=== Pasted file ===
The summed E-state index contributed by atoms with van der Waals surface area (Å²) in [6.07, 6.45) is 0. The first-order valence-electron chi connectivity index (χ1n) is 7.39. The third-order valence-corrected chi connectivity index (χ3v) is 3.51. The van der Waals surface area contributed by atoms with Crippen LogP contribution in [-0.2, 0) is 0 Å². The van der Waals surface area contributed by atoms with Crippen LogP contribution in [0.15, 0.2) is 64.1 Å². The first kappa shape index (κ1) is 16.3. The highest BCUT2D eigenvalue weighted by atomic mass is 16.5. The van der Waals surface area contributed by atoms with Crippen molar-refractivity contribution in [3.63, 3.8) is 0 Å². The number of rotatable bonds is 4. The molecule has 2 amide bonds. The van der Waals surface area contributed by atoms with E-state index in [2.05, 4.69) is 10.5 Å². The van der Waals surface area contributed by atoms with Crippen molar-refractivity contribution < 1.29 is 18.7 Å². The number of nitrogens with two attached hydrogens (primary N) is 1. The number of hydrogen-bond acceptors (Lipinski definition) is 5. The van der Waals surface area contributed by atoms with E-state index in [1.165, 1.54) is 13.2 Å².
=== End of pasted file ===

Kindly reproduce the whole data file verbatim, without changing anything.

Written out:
The summed E-state index contributed by atoms with van der Waals surface area (Å²) in [6.07, 6.45) is 0. The first-order valence-electron chi connectivity index (χ1n) is 7.39. The third-order valence-corrected chi connectivity index (χ3v) is 3.51. The van der Waals surface area contributed by atoms with Crippen LogP contribution in [-0.2, 0) is 0 Å². The van der Waals surface area contributed by atoms with Crippen LogP contribution in [0.15, 0.2) is 64.1 Å². The first kappa shape index (κ1) is 16.3. The highest BCUT2D eigenvalue weighted by atomic mass is 16.5. The van der Waals surface area contributed by atoms with Crippen molar-refractivity contribution in [3.63, 3.8) is 0 Å². The number of rotatable bonds is 4. The molecule has 2 amide bonds. The van der Waals surface area contributed by atoms with E-state index in [2.05, 4.69) is 10.5 Å². The van der Waals surface area contributed by atoms with Crippen molar-refractivity contribution < 1.29 is 18.7 Å². The number of nitrogens with two attached hydrogens (primary N) is 1. The number of hydrogen-bond acceptors (Lipinski definition) is 5. The van der Waals surface area contributed by atoms with E-state index in [1.165, 1.54) is 13.2 Å².